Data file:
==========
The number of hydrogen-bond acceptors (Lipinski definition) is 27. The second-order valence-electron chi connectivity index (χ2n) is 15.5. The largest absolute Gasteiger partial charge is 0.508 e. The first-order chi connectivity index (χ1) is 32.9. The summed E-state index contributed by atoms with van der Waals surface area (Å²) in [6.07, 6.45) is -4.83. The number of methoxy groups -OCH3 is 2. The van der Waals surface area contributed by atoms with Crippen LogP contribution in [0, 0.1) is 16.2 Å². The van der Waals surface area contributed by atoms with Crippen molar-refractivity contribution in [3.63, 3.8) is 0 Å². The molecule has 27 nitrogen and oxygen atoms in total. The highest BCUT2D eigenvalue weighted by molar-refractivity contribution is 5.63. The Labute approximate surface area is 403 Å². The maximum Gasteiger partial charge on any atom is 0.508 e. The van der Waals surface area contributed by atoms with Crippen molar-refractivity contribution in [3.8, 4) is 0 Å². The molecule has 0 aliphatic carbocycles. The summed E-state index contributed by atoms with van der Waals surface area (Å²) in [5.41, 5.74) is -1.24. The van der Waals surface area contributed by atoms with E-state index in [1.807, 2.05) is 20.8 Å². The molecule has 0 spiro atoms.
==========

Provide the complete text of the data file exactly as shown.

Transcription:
The number of hydrogen-bond acceptors (Lipinski definition) is 27. The second-order valence-electron chi connectivity index (χ2n) is 15.5. The largest absolute Gasteiger partial charge is 0.508 e. The first-order chi connectivity index (χ1) is 32.9. The summed E-state index contributed by atoms with van der Waals surface area (Å²) in [6.07, 6.45) is -4.83. The number of methoxy groups -OCH3 is 2. The van der Waals surface area contributed by atoms with Crippen LogP contribution in [0, 0.1) is 16.2 Å². The van der Waals surface area contributed by atoms with Crippen molar-refractivity contribution in [3.63, 3.8) is 0 Å². The molecule has 27 nitrogen and oxygen atoms in total. The highest BCUT2D eigenvalue weighted by molar-refractivity contribution is 5.63. The Labute approximate surface area is 403 Å². The maximum Gasteiger partial charge on any atom is 0.508 e. The van der Waals surface area contributed by atoms with Crippen molar-refractivity contribution in [3.8, 4) is 0 Å². The molecule has 0 aliphatic carbocycles. The summed E-state index contributed by atoms with van der Waals surface area (Å²) in [5.41, 5.74) is -1.24. The van der Waals surface area contributed by atoms with E-state index in [1.807, 2.05) is 20.8 Å². The molecule has 0 spiro atoms.